(3)(4)

n1

k1

th t t ld b t i t i lti l th t

],[ 21 kkx ],[

=−−

the next step would be to point-wise multiply the two signals and sum

][][ 1 11 2

kkhkkh N N

o

Periodic convolution • this is where we depart from linear convolution • remember that the sequences are periodic, and we really

only care about what happens in the fundamental periodonly care about what happens in the fundamental period • we use the periodicity to fill the values missing in the

flipped sequence k2

22

Periodic convolution • step 4): we can finally point-wise multiply the two signals

and sum

3x1+1x1=4

],[ 21 kkx ],[ 21 nny],[ 2211

Periodic convolution • note: the sequence that results from the convolution is

also periodic • it is important to keep in mind what we have done• it is important to keep in mind what we have done

– we work with a single period (the fundamental period) to make things manageable b t b th t h i di– but remember that we have periodic sequences

– it is like if we were peeking through a window – if we shift, or flip the sequence we need to remember that – the sequence does not simply move out of the window, but the

next period walks in!!! – note, that this

k2 k2

24

Discrete Fourier Transform • all of this is interesting,

– but why do I care about periodic sequences? – all images are finite, I could never have such a sequence

• while this is true – the DFS is the easiest route to learn about the discrete Fourierthe DFS is the easiest route to learn about the discrete Fourier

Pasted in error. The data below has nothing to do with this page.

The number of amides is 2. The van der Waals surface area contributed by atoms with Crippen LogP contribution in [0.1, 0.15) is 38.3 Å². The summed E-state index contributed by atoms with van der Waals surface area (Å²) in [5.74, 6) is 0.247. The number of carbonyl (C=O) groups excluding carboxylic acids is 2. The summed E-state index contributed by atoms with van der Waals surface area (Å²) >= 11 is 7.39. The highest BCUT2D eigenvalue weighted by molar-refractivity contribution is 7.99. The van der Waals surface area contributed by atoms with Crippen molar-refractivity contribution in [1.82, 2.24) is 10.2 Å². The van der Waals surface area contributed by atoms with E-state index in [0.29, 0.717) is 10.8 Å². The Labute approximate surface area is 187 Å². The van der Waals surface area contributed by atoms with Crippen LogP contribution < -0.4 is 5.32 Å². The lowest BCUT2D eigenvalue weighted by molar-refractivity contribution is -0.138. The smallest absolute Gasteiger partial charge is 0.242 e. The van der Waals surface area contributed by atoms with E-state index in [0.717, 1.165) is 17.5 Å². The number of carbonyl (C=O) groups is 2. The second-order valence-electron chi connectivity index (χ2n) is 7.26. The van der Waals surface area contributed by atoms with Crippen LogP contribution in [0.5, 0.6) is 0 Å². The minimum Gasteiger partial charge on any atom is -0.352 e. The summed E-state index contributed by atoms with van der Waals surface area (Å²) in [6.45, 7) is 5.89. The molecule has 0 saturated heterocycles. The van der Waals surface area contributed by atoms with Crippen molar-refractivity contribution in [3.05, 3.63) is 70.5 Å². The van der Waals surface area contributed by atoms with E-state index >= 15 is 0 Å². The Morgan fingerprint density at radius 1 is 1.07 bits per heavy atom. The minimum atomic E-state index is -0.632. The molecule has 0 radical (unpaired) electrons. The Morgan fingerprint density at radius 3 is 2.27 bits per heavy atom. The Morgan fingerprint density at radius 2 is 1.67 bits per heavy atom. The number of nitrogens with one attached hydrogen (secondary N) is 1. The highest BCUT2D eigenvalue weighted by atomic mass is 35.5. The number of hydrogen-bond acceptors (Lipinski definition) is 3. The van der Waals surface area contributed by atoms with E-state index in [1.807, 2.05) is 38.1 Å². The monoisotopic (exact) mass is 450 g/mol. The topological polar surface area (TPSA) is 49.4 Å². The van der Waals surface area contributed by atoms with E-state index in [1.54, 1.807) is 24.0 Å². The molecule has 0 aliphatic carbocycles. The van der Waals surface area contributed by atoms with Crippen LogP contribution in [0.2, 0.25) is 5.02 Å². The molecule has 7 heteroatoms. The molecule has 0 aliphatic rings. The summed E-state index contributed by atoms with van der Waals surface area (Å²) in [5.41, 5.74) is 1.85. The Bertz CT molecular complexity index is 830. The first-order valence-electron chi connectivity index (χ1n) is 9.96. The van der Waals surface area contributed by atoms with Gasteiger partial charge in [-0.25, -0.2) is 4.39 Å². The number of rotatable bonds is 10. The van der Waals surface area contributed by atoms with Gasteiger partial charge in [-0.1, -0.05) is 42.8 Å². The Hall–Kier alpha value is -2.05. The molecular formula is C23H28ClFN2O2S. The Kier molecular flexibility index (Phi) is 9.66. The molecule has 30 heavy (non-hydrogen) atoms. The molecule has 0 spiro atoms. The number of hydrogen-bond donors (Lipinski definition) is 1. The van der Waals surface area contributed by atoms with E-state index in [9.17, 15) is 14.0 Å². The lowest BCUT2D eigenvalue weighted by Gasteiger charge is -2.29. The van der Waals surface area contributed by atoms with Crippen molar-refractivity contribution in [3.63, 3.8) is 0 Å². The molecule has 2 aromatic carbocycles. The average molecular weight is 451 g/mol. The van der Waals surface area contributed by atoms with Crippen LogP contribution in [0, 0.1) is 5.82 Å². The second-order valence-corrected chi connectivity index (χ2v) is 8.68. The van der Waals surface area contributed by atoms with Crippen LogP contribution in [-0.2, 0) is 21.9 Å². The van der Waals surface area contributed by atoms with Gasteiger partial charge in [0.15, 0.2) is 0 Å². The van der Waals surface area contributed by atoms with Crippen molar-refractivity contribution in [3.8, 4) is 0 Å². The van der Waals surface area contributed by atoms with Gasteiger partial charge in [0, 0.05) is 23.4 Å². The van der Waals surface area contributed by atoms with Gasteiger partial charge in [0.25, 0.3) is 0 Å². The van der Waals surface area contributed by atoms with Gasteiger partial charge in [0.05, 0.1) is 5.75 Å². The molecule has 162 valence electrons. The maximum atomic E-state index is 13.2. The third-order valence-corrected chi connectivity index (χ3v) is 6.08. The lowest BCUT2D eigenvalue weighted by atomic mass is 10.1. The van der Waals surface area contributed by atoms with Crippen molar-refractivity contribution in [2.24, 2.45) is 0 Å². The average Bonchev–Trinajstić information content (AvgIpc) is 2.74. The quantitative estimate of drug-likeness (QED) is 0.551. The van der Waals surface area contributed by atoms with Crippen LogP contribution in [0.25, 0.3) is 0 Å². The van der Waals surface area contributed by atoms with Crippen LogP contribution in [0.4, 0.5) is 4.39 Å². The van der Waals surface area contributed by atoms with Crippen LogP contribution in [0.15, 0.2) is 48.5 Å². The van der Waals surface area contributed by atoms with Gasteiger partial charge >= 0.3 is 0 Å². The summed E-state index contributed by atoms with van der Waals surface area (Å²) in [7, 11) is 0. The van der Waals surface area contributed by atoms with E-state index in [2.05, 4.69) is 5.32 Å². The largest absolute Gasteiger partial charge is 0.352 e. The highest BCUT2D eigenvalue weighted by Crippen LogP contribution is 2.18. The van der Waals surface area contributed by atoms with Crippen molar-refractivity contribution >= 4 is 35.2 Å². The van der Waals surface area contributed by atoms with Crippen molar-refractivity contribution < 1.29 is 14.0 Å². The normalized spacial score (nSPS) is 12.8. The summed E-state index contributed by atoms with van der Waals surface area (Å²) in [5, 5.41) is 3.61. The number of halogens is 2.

transform (DFT)

• recall that the DFT is obtained by sampling the DSFT

2 2

21 1

1 2,22121 ),(],[

k N

k N

== =

– we know that when we sample in space we have aliasing in frequency

– well, the same happens when we sample in frequency: we get

25

Discrete Fourier Transform • this means that

– even if we have a finite sequence – when we compute the DFT we are effectively working with a

periodic sequence

• you may recall from 1D signal processing thaty y g p g – when you multiply two DFTs, you do not get convolution in time – but instead something called circular convolution

this is strange: when I flip a signal (e g convolution) it wraps– this is strange: when I flip a signal (e.g. convolution) it wraps around the sequence borders

– well, in 2D it gets much stranger

th l I k h t d t d thi i t• the only way I know how to understand this is to – think about the underlying periodic sequence – establish a connection between the DFT and the DFS of that

26

sequence – use what we have seen for the DFS to help me out with the DFT

Discrete Fourier Transform • let’s start by the relation between DFT and DFS • the DFT is defined as

2 2

21 1

1 2,22121 ),(],[

k N

k N

[ ] <≤ ∑∑

22111 2 ππ

[ ] <≤ ∑∑

22111 2 ππ

jnk N

jN N

kkX ππ

110 Nk <≤ 110 Nn <≤

11

<≤ Nn0 1 11